This tentacular octopus hairpiece is the work of Australian artist Kirstie Williams (deviantARTist Deeed), who created it as part of a magnificent costume for a steampunk ball she recently attended. Williams documented each step of the elaborate creation process, which involved sculpting a foam core, covering it in long artificial hair wefts and then enhancing it with copper-colored paint and a few obligatory brass gears. The hirsute cephalopod was then attached to an Arda Candy Striper wig. As you can see, the result of all her effort is nothing short of spectacular.

Williams is currently auctioning off a commission for one customized octopus hairpiece just like the one seen here. The auction ends June 15, 2014. Click here for details.

Top three photos by Gillian B Dragancaor.

[via Nerdcore and Fashionably Geek]

We’re already huge fans of the indescribably awesome octopus, but that doesn’t mean we aren’t always ready to be astonished by them all over again. This amazing video shows an octopus freeing itself from a closed jar by twisting off the lid from the inside. It was originally posted to the YouTube account of the Enoshima Aquarium, which is located in the city of Fujisawa in Kanagawa Prefecture, Japan.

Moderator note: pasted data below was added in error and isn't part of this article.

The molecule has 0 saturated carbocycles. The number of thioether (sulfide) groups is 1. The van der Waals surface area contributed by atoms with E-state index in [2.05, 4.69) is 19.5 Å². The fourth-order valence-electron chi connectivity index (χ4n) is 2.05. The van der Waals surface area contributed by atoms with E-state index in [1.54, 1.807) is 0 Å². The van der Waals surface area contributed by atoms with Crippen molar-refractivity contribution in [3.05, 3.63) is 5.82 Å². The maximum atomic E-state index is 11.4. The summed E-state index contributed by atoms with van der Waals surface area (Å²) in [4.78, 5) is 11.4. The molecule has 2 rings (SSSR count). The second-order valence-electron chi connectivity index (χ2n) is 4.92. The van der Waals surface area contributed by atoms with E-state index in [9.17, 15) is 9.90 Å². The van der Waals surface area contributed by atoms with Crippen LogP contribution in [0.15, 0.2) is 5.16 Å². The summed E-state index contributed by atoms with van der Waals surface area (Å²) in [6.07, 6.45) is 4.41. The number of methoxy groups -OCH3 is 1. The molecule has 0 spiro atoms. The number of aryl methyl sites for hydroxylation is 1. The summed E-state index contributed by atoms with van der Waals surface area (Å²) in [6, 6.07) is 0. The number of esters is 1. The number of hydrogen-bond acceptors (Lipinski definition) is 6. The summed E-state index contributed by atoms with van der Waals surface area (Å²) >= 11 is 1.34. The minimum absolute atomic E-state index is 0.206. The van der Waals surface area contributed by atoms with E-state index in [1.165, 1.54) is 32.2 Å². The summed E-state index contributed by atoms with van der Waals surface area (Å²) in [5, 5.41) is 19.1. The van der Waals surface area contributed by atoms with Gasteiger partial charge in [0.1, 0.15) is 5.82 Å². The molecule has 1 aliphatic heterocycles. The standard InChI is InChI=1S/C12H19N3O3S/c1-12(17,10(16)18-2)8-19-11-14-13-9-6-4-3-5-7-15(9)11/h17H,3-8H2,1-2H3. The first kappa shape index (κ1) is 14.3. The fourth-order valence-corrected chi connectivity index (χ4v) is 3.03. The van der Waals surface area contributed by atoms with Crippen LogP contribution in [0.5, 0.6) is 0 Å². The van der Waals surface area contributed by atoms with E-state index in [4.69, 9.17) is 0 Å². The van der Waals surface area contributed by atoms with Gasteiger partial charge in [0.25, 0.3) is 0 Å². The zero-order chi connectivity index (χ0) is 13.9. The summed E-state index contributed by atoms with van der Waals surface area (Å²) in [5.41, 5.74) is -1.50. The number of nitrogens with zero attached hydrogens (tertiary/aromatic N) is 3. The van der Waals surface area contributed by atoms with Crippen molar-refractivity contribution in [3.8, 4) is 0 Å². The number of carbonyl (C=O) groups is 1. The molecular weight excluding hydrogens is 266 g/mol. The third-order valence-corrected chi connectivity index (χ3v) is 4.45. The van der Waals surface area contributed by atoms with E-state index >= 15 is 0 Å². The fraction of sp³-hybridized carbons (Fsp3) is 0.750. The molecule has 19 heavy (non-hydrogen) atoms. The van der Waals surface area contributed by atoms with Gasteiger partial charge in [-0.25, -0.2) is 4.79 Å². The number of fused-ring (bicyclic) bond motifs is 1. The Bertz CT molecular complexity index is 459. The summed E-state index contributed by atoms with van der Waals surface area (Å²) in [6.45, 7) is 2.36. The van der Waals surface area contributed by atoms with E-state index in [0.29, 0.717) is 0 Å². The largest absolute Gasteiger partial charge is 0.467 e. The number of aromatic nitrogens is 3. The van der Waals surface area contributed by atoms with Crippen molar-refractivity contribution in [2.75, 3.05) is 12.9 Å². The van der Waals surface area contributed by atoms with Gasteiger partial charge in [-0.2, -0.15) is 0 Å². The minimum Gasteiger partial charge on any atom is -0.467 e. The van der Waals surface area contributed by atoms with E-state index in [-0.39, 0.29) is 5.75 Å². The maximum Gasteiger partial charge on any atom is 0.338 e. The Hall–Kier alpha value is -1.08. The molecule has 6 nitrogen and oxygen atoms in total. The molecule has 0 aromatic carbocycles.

Further proof that octopodes rule.

[via Incredible Things]

Cuttlefish are awesome but, as much as we’d like to have a little cuttlefish friend, it’s probably not a good idea to try to keep one as a pet. Thankfully we just discovered this shiny alternative that could happily live in our pockets.

Designed by Bathsheba Sculpture, this beautiful cuttlefish is made of solid steel and functions as a bottle opener. They’re also available in bronze and plastic (but without the bottle opener functionality). Click here to order.

[via HiConsumption]

This gorgeous, tentacular object is an American chatelaine dating back to 1887. A chatelaine is a decorative belt hook or clasp worn at the waist with a series of chains suspended from it. They were worn by many housekeepers during the 19th century, with each tentacle chain fastened to a useful household appendage such as scissors, thimble, watch, key, vinaigrette, household seal, etc.
This stunning sterling silver octopus chatelaine was made by the Gorham Manufacturing Company and is part of the jewelry collection at the Metropolitan Museum of Art in New York.
[via Retronaut]